Monday, December 8, 2014


1. Name the tissue associated with the conduction water in plants. (1 mark)
Ans: Xylem tissue
2. What is source of O2 liberated during photosynthesis? (1 mark)
Ans: The main source of oxygen in the atmosphere during photosynthesis is photosynthetic [green] plants, cyanobacteria and algae which releases oxygen during photosynthesis. Other sources include the photolysis of atmospheric water and nitrous oxides by ultraviolet light and the free oxygen released from the silicates and mineral oxides present in the earth crust. 
3. In which part of the digestive canal food is absorbed? (1 mark)
Ans: small intestine
4. Which organelle of the cell is known as ‘power house’? (1 mark)
Ans: Mitochondria
5. Why oxygenated and deoxygenated blood is separated in mammals and birds? (1 mark)
Ans: Oxygenated and deoxygenated blood is separated in mammals and birds as Such kind of separation allows a highly efficient supply of oxygen to the body . Birds and mammals constantly use energy to maintain their body temperature.
6. Name the functional unit of human kidney. (1 mark)
Ans: Nephron is the basic structural and functional unit of the kidney.
7. ‘Respiration is a vital function of the body’. Justify. (2 marks)
Ans: Respiration is the bodily process of inhalation and exhalation.  Through this process, oxygen is inhaled.  T his inhaled oxygen is used to burn/oxidize/break down the food (glucose). This reaction produces energy which is used to carry out various activities going on in our body. Our body need continuous supply of energy to carry out these activities.  So, respiration is continuous processes which make us able to meet energy demand of our body. If respiration comes to halt the person will die
8. Differentiate between autotroph and heterotrophs. (2 marks)
Ans: Autotrophic nutrition means that the organism is preparing its own food and is not dependent on any other organism for food. Green plants are autographs.
Heterotrophic nutrition means that the organism does not prepare its own food and is dependent on other organisms for food. All organisms which are not among green plants are heterotrophic.
9. State the two vital functions of the human kidney. (2 marks)
Ans: Function of Kidneys:
a)    Absorption of water and salt
b)    Removal of waste materials like urea, ammonia etc from blood
c)    Blood pressure control
10. Mention the role of the valves in maintaining blood flow in the heart. (2 marks)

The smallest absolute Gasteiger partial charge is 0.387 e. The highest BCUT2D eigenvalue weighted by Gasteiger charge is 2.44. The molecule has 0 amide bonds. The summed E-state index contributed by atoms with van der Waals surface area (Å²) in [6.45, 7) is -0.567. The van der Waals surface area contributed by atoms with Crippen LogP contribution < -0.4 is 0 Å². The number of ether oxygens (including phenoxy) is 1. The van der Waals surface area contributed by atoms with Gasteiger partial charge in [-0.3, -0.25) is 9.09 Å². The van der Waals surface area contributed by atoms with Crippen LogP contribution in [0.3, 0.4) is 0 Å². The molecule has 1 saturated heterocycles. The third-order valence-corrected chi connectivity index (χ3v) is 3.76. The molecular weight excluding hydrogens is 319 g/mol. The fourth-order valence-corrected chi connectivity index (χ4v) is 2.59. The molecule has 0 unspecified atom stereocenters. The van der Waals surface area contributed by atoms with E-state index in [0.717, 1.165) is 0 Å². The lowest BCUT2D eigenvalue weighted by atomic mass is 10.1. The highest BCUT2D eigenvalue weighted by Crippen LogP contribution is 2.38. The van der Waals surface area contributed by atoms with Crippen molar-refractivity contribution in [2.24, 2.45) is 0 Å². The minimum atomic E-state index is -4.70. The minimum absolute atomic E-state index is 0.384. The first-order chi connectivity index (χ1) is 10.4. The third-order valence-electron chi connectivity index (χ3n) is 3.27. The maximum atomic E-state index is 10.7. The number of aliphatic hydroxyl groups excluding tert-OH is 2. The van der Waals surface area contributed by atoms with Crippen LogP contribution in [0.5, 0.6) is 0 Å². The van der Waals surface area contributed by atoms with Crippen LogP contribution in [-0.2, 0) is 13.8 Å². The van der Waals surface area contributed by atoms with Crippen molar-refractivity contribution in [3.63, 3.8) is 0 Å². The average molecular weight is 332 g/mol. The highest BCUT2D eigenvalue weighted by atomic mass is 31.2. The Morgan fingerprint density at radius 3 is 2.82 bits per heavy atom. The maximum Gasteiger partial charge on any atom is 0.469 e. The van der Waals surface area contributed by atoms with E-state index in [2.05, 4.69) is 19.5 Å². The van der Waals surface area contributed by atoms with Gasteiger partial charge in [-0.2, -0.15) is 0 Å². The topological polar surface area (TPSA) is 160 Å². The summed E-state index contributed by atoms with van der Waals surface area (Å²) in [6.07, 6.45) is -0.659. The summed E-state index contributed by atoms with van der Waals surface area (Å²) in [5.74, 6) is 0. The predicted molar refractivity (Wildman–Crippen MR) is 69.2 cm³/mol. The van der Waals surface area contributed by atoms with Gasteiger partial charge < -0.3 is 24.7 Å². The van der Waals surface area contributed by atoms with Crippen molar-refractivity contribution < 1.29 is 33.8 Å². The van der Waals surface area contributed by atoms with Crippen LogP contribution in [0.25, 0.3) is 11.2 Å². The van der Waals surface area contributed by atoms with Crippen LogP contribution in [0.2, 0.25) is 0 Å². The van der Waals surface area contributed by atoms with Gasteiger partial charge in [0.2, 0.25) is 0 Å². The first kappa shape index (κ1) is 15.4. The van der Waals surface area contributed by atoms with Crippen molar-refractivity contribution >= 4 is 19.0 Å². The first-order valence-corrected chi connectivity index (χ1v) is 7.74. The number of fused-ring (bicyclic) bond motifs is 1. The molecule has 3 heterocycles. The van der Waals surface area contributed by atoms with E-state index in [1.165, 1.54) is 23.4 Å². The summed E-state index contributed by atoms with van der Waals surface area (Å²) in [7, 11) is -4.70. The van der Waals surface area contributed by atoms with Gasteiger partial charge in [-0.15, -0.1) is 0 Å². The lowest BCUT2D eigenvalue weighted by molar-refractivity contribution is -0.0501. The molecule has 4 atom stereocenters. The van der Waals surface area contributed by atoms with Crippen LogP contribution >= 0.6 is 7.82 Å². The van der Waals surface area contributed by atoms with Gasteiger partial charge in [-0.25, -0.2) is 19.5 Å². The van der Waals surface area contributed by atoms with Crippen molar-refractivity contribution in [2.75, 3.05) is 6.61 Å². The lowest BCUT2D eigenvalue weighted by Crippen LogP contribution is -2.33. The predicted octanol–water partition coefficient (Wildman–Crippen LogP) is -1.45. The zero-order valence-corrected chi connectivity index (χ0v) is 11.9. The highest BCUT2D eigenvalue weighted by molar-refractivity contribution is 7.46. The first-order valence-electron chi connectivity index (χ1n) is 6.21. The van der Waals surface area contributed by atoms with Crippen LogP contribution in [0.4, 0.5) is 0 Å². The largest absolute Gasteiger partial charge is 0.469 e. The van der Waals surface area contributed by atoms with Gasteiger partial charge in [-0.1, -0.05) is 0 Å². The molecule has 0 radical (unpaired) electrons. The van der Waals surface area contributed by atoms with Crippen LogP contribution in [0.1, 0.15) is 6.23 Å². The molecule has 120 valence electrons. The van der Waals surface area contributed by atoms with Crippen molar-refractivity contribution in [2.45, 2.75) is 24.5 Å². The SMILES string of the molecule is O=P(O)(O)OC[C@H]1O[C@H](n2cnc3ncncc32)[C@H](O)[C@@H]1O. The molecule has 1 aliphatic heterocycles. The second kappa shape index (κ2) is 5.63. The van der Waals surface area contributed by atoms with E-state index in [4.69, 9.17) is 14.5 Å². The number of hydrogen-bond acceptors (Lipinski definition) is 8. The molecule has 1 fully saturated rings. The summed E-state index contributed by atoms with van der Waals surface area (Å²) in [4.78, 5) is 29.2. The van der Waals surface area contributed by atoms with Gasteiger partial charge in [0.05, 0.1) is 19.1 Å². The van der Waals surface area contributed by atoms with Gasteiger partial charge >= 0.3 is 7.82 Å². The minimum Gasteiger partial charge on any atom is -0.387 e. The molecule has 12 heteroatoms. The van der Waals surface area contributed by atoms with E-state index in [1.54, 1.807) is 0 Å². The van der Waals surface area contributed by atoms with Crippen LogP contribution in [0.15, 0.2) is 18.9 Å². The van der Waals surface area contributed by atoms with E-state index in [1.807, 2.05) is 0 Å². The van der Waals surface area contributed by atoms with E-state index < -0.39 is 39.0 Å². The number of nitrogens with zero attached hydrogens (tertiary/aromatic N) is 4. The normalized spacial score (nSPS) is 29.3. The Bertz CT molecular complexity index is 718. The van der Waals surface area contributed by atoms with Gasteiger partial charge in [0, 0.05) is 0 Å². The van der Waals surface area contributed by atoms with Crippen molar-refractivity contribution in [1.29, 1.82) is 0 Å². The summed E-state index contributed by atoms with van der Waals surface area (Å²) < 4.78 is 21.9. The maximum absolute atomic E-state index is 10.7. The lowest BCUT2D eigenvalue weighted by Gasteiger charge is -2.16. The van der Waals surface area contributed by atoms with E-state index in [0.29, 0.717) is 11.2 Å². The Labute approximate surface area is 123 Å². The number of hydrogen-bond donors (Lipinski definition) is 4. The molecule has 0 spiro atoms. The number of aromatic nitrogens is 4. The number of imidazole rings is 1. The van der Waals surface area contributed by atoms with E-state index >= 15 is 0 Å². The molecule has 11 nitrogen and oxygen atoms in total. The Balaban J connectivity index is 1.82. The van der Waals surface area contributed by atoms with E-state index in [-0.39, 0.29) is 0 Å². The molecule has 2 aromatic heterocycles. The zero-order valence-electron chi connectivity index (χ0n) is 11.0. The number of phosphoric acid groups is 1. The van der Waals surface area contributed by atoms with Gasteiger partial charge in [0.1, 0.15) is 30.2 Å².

Ans: The valves present in the heart normally allow the blood to flow in only one direction. There are four valves in the heart – mitral valve, tricuspid valve, bicuspid valve and pulmonary valve. These valves control the flow of blood by opening and closing through the heart at the time of contraction.
11. What is the structural difference between the auricles and ventricles? (2 marks)
Ans: The arteries have thick, elastic walls. They do not have valves
The Veins do not  have thick, elastic walls. They have valves.
12. How are lungs designed in human beings to maximize the area for exchange of gases(3marks)
Ans: Within the lungs, the bronchi divides into smaller and smaller tubes called bronchus which finally terminate in balloon-like structures which are called alveoli. The alveoli provide a surface where the exchange of gases can take place. The walls of the alveoli contain an extensive network of blood-vessels.
13. How are water and minerals transport in plants? (3 marks)
Ans: The components of xylem tissue (tracheids and vessels) of roots, stems, and leaves are interconnected to form a continuous system of water-conducting channels that reaches all parts of the plant. Transpiration creates a suction pressure, as a result of which water is forced into the xylem cells of the roots. Then there is a steady movement of water from the root xylem to all the plant parts through the interconnected water-conducting channels.
14. How is food transported in plants? (3 marks)
Ans: Food is transported in plants through phloem. The transport in phloem is an active process and involves use of energy. The energy in the form of ATP created osmotic gradient which results in transportation of food through phloem.
15. (i) What are the functions of liver and pancreas in the digestive system? (5 marks)
(ii) Which part of the body secretes bile? Where is bile stored?  (iii) What is trypsin? What is its function?
Ans:(i) Liver and pancreas play key roles in the digestive system. Liver secretes bile juice which helps in emulsification and digestion of fat molecules. It also aids in absorption of fat soluble vitamins like A, D E, K. While pancreas secrete pancreatic juice containing several enzymes that help in carbohydrate metabolism.
 (ii) Bile is secreted by liver. It is stored in the gall bladder till required.

 (iii) Trypsin is secreted by the duodenum of small intestine. When proteins are digested in the stomach the acidic medium is passed as such into the small intestine. The small intestine is incapable of handling such low pH and neither can its enzymes function. Hence Trypsin is released to neutralize the acidity

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